The industrial design students of the University of Alberta took Manhattan this May, the first time a Canadian design school has been accepted at ICFF. Entitled Decay, the U of A booth displayed abstracted fragments of objects from the year’s furniture design studio. Students chose details from their work, enlarged them to human scale, and cast them in clear acrylic. The result: an array of cryptic, haunting casts that evoke the original design objects, and are art-worthy pieces in themselves.
The idea behind the show? To re-introduce the poetry that drives design – often lost when an object enters the commercial world. “Once people start using a product, the conceptual idea of the product starts to decay,” explains Tim Antoniuk, the instructor who led the development of the show. “We wanted to link end users back into the design process.”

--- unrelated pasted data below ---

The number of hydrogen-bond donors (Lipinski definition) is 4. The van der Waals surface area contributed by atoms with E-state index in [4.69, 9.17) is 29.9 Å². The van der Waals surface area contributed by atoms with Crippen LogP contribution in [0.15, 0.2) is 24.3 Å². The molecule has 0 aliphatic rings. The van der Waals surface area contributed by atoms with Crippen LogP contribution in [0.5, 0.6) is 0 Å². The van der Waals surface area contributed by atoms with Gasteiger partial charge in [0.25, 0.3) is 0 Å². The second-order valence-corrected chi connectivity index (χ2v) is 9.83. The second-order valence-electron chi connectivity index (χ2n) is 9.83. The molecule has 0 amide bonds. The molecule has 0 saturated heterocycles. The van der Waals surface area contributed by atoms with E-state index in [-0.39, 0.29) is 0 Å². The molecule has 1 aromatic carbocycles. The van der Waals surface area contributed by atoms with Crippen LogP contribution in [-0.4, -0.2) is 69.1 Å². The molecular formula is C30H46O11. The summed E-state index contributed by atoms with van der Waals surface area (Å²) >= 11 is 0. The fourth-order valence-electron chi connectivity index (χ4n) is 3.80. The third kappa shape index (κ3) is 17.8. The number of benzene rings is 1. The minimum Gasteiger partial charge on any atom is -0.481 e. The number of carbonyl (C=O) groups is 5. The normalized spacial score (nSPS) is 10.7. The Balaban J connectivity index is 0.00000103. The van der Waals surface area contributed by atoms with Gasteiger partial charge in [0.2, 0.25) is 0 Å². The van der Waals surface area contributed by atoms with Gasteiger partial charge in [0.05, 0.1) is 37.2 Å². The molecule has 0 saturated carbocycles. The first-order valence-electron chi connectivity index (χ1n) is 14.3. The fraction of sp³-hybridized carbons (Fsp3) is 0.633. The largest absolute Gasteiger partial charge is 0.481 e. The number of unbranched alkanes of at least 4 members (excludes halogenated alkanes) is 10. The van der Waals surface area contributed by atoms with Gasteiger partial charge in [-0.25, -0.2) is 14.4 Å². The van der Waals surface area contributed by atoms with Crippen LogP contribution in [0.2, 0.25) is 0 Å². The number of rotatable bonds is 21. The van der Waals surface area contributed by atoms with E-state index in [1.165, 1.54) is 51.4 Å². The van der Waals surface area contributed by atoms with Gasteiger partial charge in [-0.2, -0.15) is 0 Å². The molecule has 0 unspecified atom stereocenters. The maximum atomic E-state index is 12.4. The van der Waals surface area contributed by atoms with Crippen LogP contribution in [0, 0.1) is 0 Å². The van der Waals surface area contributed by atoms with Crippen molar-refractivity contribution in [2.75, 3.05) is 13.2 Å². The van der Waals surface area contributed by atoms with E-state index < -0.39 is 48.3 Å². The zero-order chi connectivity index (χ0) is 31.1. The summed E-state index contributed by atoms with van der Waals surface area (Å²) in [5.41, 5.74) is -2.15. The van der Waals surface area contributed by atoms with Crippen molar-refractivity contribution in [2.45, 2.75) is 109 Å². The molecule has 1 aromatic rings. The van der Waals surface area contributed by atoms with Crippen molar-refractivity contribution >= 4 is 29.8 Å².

Mounting the show at the continent’s largest trade fair was an acid test with positive results. “It was hard for people to walk up to the booth and say, ‘Oh, I know what that’s about.’ They would have to engage with the objects, and then look at a catalogue or talk with the students,” observes Antoniuk. “Their reaction was, ‘Wow, is that ever cool,’ once they understood the idea behind the display.”
For the U of A students, being at ICFF was itself a valuable experience, opening contacts with design professionals, retailers and consumers that can lead to other opportunities. Their booth’s success challenges other Canadian schools to follow their lead, testing ideas forged in the academy at future shows in the Big Apple.